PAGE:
Pulp Pop 009 – Ultimate Comics Captain America
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In this 4th of July edition of Pulp Pop, Trent recommends the 2010 graphic novel Ultimate Comics Captain America. This episode was sponsored by Twitter user @TKaytt. Purchase this and other Marvel graphic novels from Death Ray Comics, here.
I’m Trent Hunsaker, and this is pulp pop. Birthed just before the dawn of the United State’s most heroic era, Captain America was created by Joe Simon and Jack Kirby, two socially conscious New York Jews who saw the atrocities that had consumed Europe and were soon to consume the entire world. Even after the threatening letters and hate mail Simon and Kirby received after first issue’s debut in March 1941, the two felt it was their duty to excuse the pun’ soldier on. Simon wrote in his memoir “The opponents to the war were all quite well organized. We wanted to have our say too.”
Cap continued strong through the 40s but people seemed to lose interest by the time the nuclear 50s set in. His rebirth in 1961 by original Creator Jack Kirby and writer Stan Lee, brought him into the pages of contemporary pop culture, where he has remained for the past 50 plus years.
There have been many writers and artists to take up Cap’s Shield in the pages of Marvel Comics. Some stories are flashbacks to the dark days of Nazi Occupied Europe. Other’s are placed in the more fantastic galactic realm fighting the Kree, or the Skrulls, but always fighting anywhere dictators enforce their doctrine. In 2010, writer Jason Aaron and artist Ron Garney, told a 4 issue Cap’ story that stands as an ensign (sorry about the pun) for creators who dawn the star and stripes of Captain America. Theirs is a story that shows how a character, an idea, conceived 75 years ago, is just as important now as it was for America’s greatest generation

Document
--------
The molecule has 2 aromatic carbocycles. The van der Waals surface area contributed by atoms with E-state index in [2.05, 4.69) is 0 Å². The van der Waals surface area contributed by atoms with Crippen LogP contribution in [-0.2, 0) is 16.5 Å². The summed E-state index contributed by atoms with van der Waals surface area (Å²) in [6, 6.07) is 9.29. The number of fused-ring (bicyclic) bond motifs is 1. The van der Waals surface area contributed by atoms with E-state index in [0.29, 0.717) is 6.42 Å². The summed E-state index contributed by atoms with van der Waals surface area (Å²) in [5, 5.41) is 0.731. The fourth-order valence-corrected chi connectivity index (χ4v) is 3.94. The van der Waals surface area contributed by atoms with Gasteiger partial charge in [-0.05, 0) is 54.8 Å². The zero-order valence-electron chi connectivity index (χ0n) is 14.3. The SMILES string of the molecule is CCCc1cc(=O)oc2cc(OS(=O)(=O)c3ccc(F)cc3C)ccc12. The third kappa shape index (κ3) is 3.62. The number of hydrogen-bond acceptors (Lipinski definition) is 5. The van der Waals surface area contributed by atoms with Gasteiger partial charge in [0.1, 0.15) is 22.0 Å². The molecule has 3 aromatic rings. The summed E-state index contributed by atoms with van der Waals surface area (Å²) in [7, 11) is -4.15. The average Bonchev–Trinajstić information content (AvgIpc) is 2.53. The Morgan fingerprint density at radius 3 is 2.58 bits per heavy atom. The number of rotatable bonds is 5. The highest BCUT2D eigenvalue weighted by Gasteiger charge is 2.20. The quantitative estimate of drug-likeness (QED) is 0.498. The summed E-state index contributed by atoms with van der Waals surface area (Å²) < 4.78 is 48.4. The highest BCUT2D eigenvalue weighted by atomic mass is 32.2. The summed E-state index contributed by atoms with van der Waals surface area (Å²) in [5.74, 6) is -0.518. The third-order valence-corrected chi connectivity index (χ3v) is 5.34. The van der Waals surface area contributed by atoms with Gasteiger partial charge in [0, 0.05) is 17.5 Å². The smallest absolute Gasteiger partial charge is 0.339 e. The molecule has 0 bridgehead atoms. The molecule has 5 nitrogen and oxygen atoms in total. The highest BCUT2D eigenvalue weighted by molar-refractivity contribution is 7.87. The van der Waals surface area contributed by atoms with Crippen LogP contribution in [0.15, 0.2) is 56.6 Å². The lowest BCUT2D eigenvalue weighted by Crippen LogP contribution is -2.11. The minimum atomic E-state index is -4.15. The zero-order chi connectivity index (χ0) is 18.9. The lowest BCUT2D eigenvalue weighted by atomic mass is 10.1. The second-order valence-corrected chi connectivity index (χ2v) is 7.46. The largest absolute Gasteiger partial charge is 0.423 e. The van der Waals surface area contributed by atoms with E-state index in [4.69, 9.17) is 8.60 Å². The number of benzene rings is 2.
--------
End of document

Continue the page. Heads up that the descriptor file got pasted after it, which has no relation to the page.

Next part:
The Ultimate Comics Captain America graphic novel, is the story of Steve Rogers, the original Captain America, coming to realize that while he was frozen in ice, the military continued the mantle of Captain America with other super soldiers. When he confronts Frank Simpson, the Captain America of the Vietnam Conflict, he sees a twisted, raging, homicidal version of himself staring back, complete with a patriotic Stars and Stripes face tattoo. A lot of this graphic novel takes place in the jungles of a Modern-Day Vietnam. Aaron has a particularly interesting insight to that portion of the world and its history, as he had first-hand accounts given to him by his cousin, the late Gustav Hasford, the writer of the Stanly Kubrik film Full Metal Jacket. Jason Aaron confronts readers with Simpson, the almost anti Steve Rogers: is he just the product of a more complex, drug-juiced, godless era, driven by example after example of government sanctioned murder? Aaron lets readers feel for themselves, in the hot, wet, stifling jungles of Vietnam decide for themselves if Cap’s old timey right and wrong 1940s views are even applicable in a time when his own country authorizes mass homicide. Even though this story was written and drawn 60 years after Simon and Kirby first put Cap’ into the four color pages of Timely Comics; there is no doubt in my mind, that the those two jewish boys from New York, would be proud to see the Captain America still Shielding values and rights worth fighting for.